A meta-analysis found that a Mediterranean diet with no limits on fat intake may reduce the incidence of breast cancer, as well as several other outcomes, compared to other diets.
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A meta-analysis found that a Mediterranean diet with no limits on fat intake may reduce the incidence of breast cancer, as well as several other outcomes, compared with other diets. The evidence remains limited, however, and there may be no effect on all-cause mortality.
“Typical Western diets, which are high in saturated fats, sugar, and refined grains, are causally associated with development of cardiovascular disease, diabetes, and some types of cancer, including breast and colorectal cancer,” wrote study authors led by Hanna E. Bloomfield, MD, MPH, of the Minneapolis VA Medical Center in Minnesota. There has been much interest in a Mediterranean diet in recent years, given previous reports that it can reduce overall mortality.
The diet is considered mostly plant-based, and is characterized by a high ratio of monounsaturated to saturated fats; total fat accounts for between 30% and 40% of daily energy consumption. The new analysis analyzed data from 90 papers on 56 different studies, including 44 primary prevention studies and 12 secondary prevention studies. The results were published online ahead of print today in Annals of Internal Medicine.
One of the studies (the PREDIMED trial) was a large primary prevention trial that reported cancer outcomes. In that study, two groups consuming a Mediterranean diet had a significantly lower risk of breast cancer compared to a control group, with a hazard ratio of 0.43 (95% CI, 0.21–0.88).
Another 28 of the studies were cohort trials that also reported on cancer outcomes. In a pooled analysis of 13 trials with breast cancer data, there were similar incidences of breast cancer at the highest and lowest levels of adherence to a Mediterranean diet, with a relative risk of 0.96 (95% CI, 0.90–1.03).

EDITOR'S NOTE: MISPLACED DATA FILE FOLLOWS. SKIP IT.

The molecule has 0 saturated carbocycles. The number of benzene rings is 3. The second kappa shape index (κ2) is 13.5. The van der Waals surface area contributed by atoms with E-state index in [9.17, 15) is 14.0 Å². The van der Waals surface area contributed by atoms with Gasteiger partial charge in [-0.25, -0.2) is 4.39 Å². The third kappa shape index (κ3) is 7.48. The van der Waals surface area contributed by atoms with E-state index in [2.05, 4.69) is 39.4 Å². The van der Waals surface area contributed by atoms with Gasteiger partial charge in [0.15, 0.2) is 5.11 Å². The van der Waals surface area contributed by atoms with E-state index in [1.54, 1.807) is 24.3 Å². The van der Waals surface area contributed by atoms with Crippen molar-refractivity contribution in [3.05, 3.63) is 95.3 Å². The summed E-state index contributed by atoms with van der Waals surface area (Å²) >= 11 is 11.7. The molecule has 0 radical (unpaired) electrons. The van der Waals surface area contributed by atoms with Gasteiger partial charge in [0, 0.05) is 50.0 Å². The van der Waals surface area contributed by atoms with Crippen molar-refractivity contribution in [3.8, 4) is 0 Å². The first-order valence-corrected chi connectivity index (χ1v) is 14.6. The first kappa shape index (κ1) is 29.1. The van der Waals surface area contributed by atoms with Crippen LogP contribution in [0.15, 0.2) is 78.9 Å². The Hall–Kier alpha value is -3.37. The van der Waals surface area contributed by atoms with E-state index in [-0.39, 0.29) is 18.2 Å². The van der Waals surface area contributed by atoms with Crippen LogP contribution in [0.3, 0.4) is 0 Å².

A pooled analysis of the cohort studies did find that those in the highest quartile of diet adherence had a 14% reduction in total cancer mortality; notably, the direction of the effect was consistent across all except one of the studies included. There was also a 4% reduction in total cancer incidence.
The meta-analysis also found that a Mediterranean diet resulted in a significantly lower incidence of major cardiovascular events and diabetes, and there was inconsistent or limited evidence regarding other outcomes including cognitive function, kidney disease, rheumatoid arthritis, and quality of life.
The authors noted several limitations, including that the analysis only involved English-language publications, as well as the fact that only a few randomized controlled trials are available. Also, “the lack of a clearly articulated and widely accepted definition of a Mediterranean diet is an ongoing problem that must be resolved for this field to move forward,” they wrote.
Still, they concluded that the diet with no restriction on fat intake may indeed be associated with reduced breast cancer incidence, along with other beneficial health outcomes.